NEW YORK – The first Hispanic commissioner of the New York Fire Department and the department’s commander during the Feb. 26 attacks, Carlos Rivera, died at 86 on Monday.
Born in Manhattan to Puerto Rican parents, Rivera joined the New York Fire Department in 1958, was promoted through the ranks, and served New York City in all five boroughs. Commissioner Rivera was appointed New York City’s twenty-sixth fire commissioner by Mayor David Dinkins in 1990 and held that position until his resignation on August 31, 1993.
“Carlos Rivera valiantly served our city for 35 years, including leading the Department during the 1993 World Trade Center attack,” FDNY Commissioner Daniel Nigro said on instagram.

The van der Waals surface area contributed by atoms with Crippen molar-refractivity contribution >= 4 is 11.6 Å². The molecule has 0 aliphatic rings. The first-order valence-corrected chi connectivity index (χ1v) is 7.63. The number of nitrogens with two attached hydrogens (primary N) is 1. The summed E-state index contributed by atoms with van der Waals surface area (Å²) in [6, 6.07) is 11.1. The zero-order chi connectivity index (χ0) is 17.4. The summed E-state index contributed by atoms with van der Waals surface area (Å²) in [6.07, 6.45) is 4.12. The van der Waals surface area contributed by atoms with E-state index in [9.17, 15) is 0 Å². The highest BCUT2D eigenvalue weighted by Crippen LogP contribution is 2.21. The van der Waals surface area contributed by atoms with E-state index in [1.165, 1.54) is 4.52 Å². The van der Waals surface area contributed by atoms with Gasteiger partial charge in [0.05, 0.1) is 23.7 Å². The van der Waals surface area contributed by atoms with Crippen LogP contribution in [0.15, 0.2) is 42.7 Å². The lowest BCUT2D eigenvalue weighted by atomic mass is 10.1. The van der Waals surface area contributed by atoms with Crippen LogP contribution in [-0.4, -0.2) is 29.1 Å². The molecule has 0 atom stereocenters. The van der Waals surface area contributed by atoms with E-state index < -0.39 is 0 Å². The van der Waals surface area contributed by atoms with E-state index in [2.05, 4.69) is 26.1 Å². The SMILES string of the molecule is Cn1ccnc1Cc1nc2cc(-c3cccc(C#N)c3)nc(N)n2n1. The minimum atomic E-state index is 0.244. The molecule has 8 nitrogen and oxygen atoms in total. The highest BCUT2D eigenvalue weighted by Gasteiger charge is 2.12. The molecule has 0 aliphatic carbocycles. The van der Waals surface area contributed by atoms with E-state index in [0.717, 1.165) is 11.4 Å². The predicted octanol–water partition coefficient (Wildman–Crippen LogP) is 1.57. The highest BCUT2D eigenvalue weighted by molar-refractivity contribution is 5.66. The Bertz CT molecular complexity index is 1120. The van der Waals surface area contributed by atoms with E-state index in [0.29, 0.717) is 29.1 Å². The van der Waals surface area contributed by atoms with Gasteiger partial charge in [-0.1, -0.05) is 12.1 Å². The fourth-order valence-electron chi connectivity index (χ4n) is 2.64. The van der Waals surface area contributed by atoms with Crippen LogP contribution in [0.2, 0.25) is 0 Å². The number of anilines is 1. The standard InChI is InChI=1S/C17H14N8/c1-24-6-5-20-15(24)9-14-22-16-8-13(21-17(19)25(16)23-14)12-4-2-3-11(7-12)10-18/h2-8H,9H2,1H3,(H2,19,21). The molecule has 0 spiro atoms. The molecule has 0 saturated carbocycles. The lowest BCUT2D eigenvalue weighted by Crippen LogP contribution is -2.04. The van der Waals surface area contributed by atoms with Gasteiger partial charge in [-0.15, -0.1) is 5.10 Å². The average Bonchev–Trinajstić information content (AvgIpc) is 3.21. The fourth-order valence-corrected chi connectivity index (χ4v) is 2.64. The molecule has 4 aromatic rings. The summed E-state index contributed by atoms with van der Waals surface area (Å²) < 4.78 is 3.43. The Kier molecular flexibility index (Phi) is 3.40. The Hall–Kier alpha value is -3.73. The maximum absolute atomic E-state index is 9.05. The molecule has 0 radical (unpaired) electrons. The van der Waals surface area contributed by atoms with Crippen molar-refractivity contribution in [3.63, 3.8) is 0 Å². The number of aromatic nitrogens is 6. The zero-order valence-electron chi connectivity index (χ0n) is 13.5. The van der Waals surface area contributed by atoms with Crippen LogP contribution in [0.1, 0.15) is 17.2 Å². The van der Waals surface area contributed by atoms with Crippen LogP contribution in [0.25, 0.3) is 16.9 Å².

Rivera led the department during the 1993 attacks on the Twin Towers, when a hydrogen bomb exploded in the North Tower parking lot on February 26, the intention of which was to cause the North Tower to crash into the South Tower, knocking both towers down and killing tens of thousands of people.
During his tenure in the department, Rivera received two awards for bravery and for administrative excellence.